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     Volume 4 Issue 71 | November 18, 2005 |

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Kajalie Shehreen Islam

REMEMBER that scene towards the end of "Notting Hill" where Hugh Grant, overjoyed at being able to divulge info on Julia Roberts from the hotel receptionist, kisses him, followed by his friend? And how the (possibly) Japanese man, thinking this was the norm in Britain, follows suit? While it was a scene I laughed out loud at upon first seeing it, the more I think about it, the more I realise the seriousness of the situation; and the more I live in this globalised day and age and must travel to and interact with people the world over, the more I find myself in the shoes of the foreign man, not always quite knowing just what is expected of me.

It's amazing how different people and cultures are the world over. And it's not only customs and rituals related to special events like births and deaths and marriages. From small, inconspicuous talking, walking, dressing and eating habits to more established and serious norms and values, people everywhere are drastically different, depending on the culture they belong to.

For example, while most Westerners greet people, even friends, with nothing more than a handshake (though in some European countries, men kiss women's hands) many Arab people greet even strangers with kisses (women on both cheeks four times, men their respected elders on the shoulders). In some Arab countries, complete strangers share one large platter of food, while people in some communities eat from banana leaves and, in the West, even families hardly have time to sit together for meals.

While this may seem strange to those of us belonging to a different culture, so must our habits to foreigners. We Bangladeshis are louder and more talkative than Westerners, but probably less hearty and boisterous than Arabs. We eat with our fingers, eat many things others wouldn't, and we wonder at many things that they do eat, including dogs and donkeys, cockroaches and people. We are very, often over-hospitable, wanting to feed our guests (along with ourselves) almost until they fall sick. (We don't, however, expect them to belch loudly after meals, re Ben Huhr.) It is common for our men to use the roadside, even busy city streets, as their toilets and to spit and cough up phlegm all over the place. We don't, at least publicly, accept kissing as a natural expression of affection between romantic couples as do people in the West. (I remember being caught in a surreal situation when I travelled from Saudi Arabia to Switzerland in a span of a few days. In the first country, women were covered in black burkhas and could not be seen anywhere in public, not to mention with men. In Switzerland, couples in bare minimum clothing were kissing on the streets.)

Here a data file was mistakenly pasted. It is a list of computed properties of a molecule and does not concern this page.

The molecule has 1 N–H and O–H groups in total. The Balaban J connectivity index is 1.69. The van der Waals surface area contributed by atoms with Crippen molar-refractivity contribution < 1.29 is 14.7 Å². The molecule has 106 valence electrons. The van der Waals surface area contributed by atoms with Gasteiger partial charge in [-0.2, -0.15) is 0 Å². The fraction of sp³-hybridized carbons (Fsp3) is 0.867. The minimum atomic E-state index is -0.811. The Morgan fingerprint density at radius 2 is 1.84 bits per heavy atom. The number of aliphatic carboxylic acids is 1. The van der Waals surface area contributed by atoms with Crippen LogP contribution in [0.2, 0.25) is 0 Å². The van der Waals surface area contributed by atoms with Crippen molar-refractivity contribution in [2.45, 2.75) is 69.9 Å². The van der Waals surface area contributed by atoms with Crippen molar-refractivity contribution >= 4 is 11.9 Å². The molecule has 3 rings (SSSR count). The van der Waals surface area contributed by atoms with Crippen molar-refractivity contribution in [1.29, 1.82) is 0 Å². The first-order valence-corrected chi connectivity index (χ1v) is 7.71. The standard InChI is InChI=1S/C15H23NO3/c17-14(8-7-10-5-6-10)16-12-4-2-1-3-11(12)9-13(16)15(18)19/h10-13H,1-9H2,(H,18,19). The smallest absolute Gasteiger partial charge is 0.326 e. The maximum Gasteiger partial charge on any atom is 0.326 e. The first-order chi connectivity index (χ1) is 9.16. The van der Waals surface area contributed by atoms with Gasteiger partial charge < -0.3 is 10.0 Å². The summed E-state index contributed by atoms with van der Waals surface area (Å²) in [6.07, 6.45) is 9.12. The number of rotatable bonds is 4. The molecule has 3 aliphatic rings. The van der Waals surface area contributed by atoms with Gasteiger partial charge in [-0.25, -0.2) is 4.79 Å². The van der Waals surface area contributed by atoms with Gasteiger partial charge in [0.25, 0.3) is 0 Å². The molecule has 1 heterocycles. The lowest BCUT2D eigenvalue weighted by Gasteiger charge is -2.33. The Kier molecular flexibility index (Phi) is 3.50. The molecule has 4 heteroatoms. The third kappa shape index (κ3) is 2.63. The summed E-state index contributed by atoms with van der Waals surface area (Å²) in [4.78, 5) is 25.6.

Things we accept as completely natural may seem very funny to foreigners. On a hot, sunny day in Libya, a Korean woman came to our school carrying an umbrella. My good friend from Palestine, Bouthaina, watched the woman with curiosity for a while before bursting out laughing, thinking she was crazy carrying an umbrella when there was no sign of rain. I ended up trying to tell her about the many people in our country, especially in the villages, who carry their long black umbrellas to protect themselves from the gruelling sun, but it was difficult for her to fathom.

I guess it's okay to be caught in a bit of a culture trap when you're visiting a different country or culture, but sometimes, you're caught in between even in your own. Even for me, being a Bangladeshi, the habit of friends (of the same sex) holding each other's hands or shoulders or waists while walking, was rather uncomfortable when I first started university here after living abroad for many years. Today, I have become more touchy-feely myself, hugging friends not seen for many days, giving them a small push on the shoulder while talking! (Not as much, however, as strangers on the street or some burkha-clad Arab women in airplanes, I remember, who will practically shove you aside to get ahead in the crowds.)